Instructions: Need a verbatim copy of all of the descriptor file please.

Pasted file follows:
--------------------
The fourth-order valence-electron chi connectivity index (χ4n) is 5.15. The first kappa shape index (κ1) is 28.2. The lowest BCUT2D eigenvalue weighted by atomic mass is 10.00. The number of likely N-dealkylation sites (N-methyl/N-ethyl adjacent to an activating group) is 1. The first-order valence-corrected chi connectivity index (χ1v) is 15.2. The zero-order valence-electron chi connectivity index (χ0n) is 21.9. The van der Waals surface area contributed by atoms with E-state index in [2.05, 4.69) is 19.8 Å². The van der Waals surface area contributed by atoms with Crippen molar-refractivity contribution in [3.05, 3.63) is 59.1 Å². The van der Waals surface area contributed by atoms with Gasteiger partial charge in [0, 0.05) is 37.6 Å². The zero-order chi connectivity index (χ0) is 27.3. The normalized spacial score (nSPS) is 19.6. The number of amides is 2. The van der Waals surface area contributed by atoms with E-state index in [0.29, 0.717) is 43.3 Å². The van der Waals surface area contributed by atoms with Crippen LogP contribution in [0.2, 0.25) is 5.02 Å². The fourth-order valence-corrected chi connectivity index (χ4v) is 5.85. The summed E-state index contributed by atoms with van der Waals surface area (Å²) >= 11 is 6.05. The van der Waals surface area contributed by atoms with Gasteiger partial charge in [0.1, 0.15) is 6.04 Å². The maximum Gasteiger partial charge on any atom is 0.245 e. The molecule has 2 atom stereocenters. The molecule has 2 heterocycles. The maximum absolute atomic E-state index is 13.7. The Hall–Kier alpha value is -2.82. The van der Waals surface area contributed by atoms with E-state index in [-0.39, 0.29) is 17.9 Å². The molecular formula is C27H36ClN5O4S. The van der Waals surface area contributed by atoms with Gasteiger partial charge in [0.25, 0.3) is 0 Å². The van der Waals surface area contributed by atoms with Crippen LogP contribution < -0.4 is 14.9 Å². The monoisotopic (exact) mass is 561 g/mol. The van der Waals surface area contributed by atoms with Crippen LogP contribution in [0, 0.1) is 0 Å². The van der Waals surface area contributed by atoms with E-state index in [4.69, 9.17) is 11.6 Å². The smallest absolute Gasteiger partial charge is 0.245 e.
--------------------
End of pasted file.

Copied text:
The fourth-order valence-electron chi connectivity index (χ4n) is 5.15. The first kappa shape index (κ1) is 28.2. The lowest BCUT2D eigenvalue weighted by atomic mass is 10.00. The number of likely N-dealkylation sites (N-methyl/N-ethyl adjacent to an activating group) is 1. The first-order valence-corrected chi connectivity index (χ1v) is 15.2. The zero-order valence-electron chi connectivity index (χ0n) is 21.9. The van der Waals surface area contributed by atoms with E-state index in [2.05, 4.69) is 19.8 Å². The van der Waals surface area contributed by atoms with Crippen molar-refractivity contribution in [3.05, 3.63) is 59.1 Å². The van der Waals surface area contributed by atoms with Gasteiger partial charge in [0, 0.05) is 37.6 Å². The zero-order chi connectivity index (χ0) is 27.3. The normalized spacial score (nSPS) is 19.6. The number of amides is 2. The van der Waals surface area contributed by atoms with E-state index in [0.29, 0.717) is 43.3 Å². The van der Waals surface area contributed by atoms with Crippen LogP contribution in [0.2, 0.25) is 5.02 Å². The fourth-order valence-corrected chi connectivity index (χ4v) is 5.85. The summed E-state index contributed by atoms with van der Waals surface area (Å²) >= 11 is 6.05. The van der Waals surface area contributed by atoms with Gasteiger partial charge in [0.1, 0.15) is 6.04 Å². The maximum Gasteiger partial charge on any atom is 0.245 e. The molecule has 2 atom stereocenters. The molecule has 2 heterocycles. The maximum absolute atomic E-state index is 13.7. The Hall–Kier alpha value is -2.82. The van der Waals surface area contributed by atoms with E-state index in [-0.39, 0.29) is 17.9 Å². The molecular formula is C27H36ClN5O4S. The van der Waals surface area contributed by atoms with Gasteiger partial charge in [0.25, 0.3) is 0 Å². The van der Waals surface area contributed by atoms with Crippen LogP contribution < -0.4 is 14.9 Å². The monoisotopic (exact) mass is 561 g/mol. The van der Waals surface area contributed by atoms with Crippen LogP contribution in [0, 0.1) is 0 Å². The van der Waals surface area contributed by atoms with E-state index in [4.69, 9.17) is 11.6 Å². The smallest absolute Gasteiger partial charge is 0.245 e.